The late 1990’s once again saw a regular Nipponese driver in the shape of Toranosuke ‘Tora’ Takagi take to the track at the wheel of the 1998 Tyrell and 1999 Arrows cars, although he failed to score a single point. Things went from bad to worse when Honda, who had planned extensively for a 2000 return to Formula One as in independent constructor, failed in their efforts to put a team together and were forced instead to supply engines through their Mugen performance engine branch. The engines did however power Jordan to three victories in 1998 and 1999. From 2000 until the end of the 2002 season, Honda was supplying both Jordan and the new BAR team with power. The move encouraged Jordan to take on Japanese light Takuma Sato for 2002, although he spent much of the season crashing and leaving parts of yellow cars all over the racetracks of the world. 5th place at Suzuka and 2 points was the only return Jordan would get in exchange for the millions of pounds of damage.

Toyota's F1 struggles took place between 2002 and 2009.

Toyota’s F1 struggles took place between 2002 and 2009.

Sato returned in 2004 driving for BAR after Honda had terminated their contract with Jordan, and although he scored his one and only podium at Indianapolis in 3rd place he spent the majority of the season in the shadow of team mate Jenson Button (who went on to take the only victory of Honda’s brief f1 return between 2006 and 2008). 2005 was a disaster for Takuma, and he duly lost his BAR seat ahead of 2006 to Rubens Barrichello. The development led to the creation of a Japanese team by the retired Aguri Suzuki, named Super Aguri, in order to save Sato’s career. The car was based on a combination of the 2002 Arrows and 2004 Minardi cars – old technology at best. He was partnered early in 2006 with rookie Yuji Ide, but the latter’s reckless lack of driving nous eventually cost him his superlicence; his seat taken subsequently by fellow countryman Sakon Yamamoto whose own F1 journey was to prove both harrowing and hapless.

Sato was bundled out of the sport after the collapse of the Super Aguri squad only four races into 2008, but not before he had scored his last points in spectacular style during the 2007 Canadian Grand Prix, overtaking Mclaren’s Fernando Alonso near the end of the race.

Yamamoto’s showings were respectable in 2006, but it wasn’t enough to retain his race seat for 2007 – near the end of that season he appeared in a handful of races for Dutch team Spyker. He re-appeared briefly for the cash-strapped Hispania Racing during 2010 but vanished as quickly as he had appeared.

We all know Kamui Kobayashi’s unfortunate tale; that great Brazilian debut for Toyota in 2009, the signing by Sauber for 2010 and the emotional home podium only weeks before his sacking by the team in 2012. Kazuki Nakajima’s unremarkable tenure at Williams and the Toyota team were just two of the other Japanese let-downs of the past decade.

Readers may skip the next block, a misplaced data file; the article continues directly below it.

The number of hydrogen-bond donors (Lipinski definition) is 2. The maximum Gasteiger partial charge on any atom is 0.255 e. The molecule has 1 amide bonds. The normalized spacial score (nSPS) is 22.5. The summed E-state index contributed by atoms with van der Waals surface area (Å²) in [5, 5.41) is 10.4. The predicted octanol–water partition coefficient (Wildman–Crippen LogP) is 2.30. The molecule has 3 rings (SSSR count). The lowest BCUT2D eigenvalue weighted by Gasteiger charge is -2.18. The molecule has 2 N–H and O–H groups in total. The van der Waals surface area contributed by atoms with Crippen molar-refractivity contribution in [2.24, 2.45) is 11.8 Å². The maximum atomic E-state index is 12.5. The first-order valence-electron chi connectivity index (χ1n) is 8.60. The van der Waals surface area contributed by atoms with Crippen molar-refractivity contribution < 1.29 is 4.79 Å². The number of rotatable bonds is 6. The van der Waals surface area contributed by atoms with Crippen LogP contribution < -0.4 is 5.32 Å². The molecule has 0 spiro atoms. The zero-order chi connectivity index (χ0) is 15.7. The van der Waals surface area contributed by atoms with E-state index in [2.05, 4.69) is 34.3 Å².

2008 was the last season in an embarrassingly disastrous three-year campaign by Honda.

2008 was the last season in an embarrassingly disastrous three-year campaign by Honda.

So what is it that means Japanese teams and drivers fail to achieve that elusive success? It seems to be a combination of bad luck (Nakajima and Katayama arriving at once great teams in their twilight years) and bad judgement (backing drivers with a serious lack of ability to make it at the top level – think Taki Inoue, Hideki Noda and Yuji Ide). On the other hand, one would have expected Kobayashi to have delivered during 2012; his less experienced teammate Sergio Perez did after all come within a few laps of winning the Malaysian Grand Prix. The Suzuka podium, however emotional and momentous, had a tangible feeling of belatedness coming only after three podiums by the Mexican on the other side of the garage – and Perez reaped the rewards, claiming the Mclaren seat left empty by Lewis Hamilton for 2013.

Japanese teams have never really given Formula One a serious chance. Only Honda has given a noticeable amount back to the sport with the World Championships and wins as engine supplier to Williams, Mclaren and Jordan. Both Honda and Toyota largely failed in their objectives as independent constructors; the former were accused of too often relying on computer simulations when they should have listened to driver feedback, while Toyota repeatedly squandered good results with inexplicably naïve strategy calls. It seemed Japanese efficiency had long had its day.

The most damning reason may lie in the geographic isolation of Japan, a racing-mad nation, from the heartlands of competitive motorsport in Europe and North America; both Kobayashi and Sato were able to break into European single-seater series while in their teens, but they missed out on the opportunity of gaining vital karting skills that often prove the bedrock of any successful long-term F1 career. While categories such as Formula Nippon have such high prestige in the Far East there is little incentive for drivers to make the move any sooner in life.

The money is there – all it needs is spending a little more wisely.